Some multiple sclerosis patients believe they were scammed by Doug Broeska, a Winnipeg man who recruited them and others for experimental and expensive stem cell treatments.

Broeska's credentials as an MS researcher are being questioned by patients he had recruited on behalf of Regenetek Research, a Winnipeg-based company. He was the principal researcher for the experimental therapy, which was being carried out in India.

An online biography of Broeska states that he is "a PhD Medical Researcher and CEO of Regenetek Inc, a Canadian Biotech Research firm working with several hospitals and clinics world-wide to develop medical procedural protocols for neurodegenerative disease management.

Lee Chuckry

Lee Chuckry of Airdrie, Alta., says he was recruited to undergo experimental stem cell therapy in India. After travelling there and spending $34,000 on the treatment, Chuckry says he believes his MS has worsened. (CBC)

Lee Chuckry, 47, of Airdrie, Alta., said he spent $34,000 for the therapy only to find out his MS has worsened.

"I think it's just a big fraudulent scam," he told CBC News on Wednesday.

Chuckry, who has been battling MS for over a decade, said the treatment involved the widening of the veins in his neck — a practice advocates call liberation therapy — plus the injection of stem cells into his veins and spinal column.

"It comes to a point of sort of desperation of trying to find the next thing that might help me, so I'm always on the search for that and I came across this," he said.

After he underwent the treatment in India, Chuckry said he asked Broeska what should be done about his new MS symptoms.

That's when the communication between them broke down, he said.

"I went to the RCMP after I basically had no response from Doug or from anybody," he said.

Julia Browning

Julia Browning says the trial therapy worked so well for her, she helped Doug Broeska recruit more patients. She said she then started hearing that the same treatment failed for her friends. (CBC)

"If you are actually running a trial, this would have been very important information for you to, you know, want to document, not ignore me."

Chuckry is not the only person with concerns. Facebook posts from patients, even those whose MS improved after the treatment, started raising questions.

Julia Browning of Nassau, Bahamas, said the therapy worked so well for her, she helped Broeska recruit more patients — that is, until she started hearing that the same treatment failed for her friends. Questions were also raised about Broeska's credentials.

"There are so many questions at the moment and I have so many people messaging me because I began to work pretty closely with Doug and speak to loads of patients, and now I feel responsible, and I feel like I've been possibly lied to," she said.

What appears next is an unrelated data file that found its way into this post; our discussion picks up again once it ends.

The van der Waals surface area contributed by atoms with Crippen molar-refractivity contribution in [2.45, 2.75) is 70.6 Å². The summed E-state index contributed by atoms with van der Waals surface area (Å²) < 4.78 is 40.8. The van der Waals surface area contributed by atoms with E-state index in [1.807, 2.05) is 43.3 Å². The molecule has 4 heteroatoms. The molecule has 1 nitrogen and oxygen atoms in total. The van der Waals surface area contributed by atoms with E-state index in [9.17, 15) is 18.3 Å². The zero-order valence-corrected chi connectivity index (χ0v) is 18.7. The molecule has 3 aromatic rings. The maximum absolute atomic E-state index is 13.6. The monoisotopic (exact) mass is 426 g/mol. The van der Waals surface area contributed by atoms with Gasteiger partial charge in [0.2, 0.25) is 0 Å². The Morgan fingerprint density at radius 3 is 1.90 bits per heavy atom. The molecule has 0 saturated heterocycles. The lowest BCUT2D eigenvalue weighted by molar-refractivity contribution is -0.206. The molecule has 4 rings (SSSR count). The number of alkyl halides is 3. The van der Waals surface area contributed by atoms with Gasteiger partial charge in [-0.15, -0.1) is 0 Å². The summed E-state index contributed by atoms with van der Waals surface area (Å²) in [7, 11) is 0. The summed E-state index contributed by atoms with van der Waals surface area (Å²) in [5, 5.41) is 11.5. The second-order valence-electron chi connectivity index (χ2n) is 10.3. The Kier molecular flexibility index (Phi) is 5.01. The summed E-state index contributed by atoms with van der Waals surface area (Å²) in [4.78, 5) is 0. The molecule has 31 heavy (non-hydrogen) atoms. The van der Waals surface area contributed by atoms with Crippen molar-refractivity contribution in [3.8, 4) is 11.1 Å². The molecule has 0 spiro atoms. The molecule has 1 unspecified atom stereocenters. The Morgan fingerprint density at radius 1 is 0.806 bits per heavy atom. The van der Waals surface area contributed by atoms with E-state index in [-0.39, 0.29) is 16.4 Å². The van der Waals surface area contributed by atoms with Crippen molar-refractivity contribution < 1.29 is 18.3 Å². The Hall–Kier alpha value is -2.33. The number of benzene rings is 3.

'My credentials are sound,' Broeska claims

Browning said she sent a message to Broeska on Wednesday morning, asking him about other media reports questioning his qualifications.

He replied in part, "My credentials are sound…. The university that I graduated from is a well-known university … I am competent to perform research of this type."

Julia Browning

Browning, who walked with the use of a cane before the treatment, regained her ability to do a variety of physical activities, including jogging.

​Broeska stated on his LinkedIn profile that he earned a PhD at the University of Manitoba, but the university could not confirm that. His LinkedIn profile was no longer online as of Wednesday.

"The registrar's office could not find a record of a Henry Douglas Broeska graduating from the University of Manitoba," John Danakas, a university spokesperson, said in a statement.

The university said it also could not find a record of a Doug Broeska having graduated from the institution.

The International Cellular Medicine Society, of which Broeska claims to be a member, said it has no record of his past or present membership.

The ethics committee at the Inamdar Hospital in India, where the experimental treatment was being performed, said it ordered Broeska to step down as principal investigator because his lack of credentials and followup "violated international ethical standards."

Broeska has not responded to requests from CBC News for an interview.

However, he has told another media outlet that the stem cell treatment is legitimate and registered as a clinical study in India. As well, his spokesperson said the treatments are legal and ethical in that country.

While some past patients like Chuckry have their doubts about treatment and Broeska's credentials, it has not deterred others from trying.

Colina Galan of Brampton, Ont., departed for India on Wednesday afternoon to undergo the same treatment.

"I think it is still very legit," she said by phone. "I'll just continue to remain positive and hope for the best."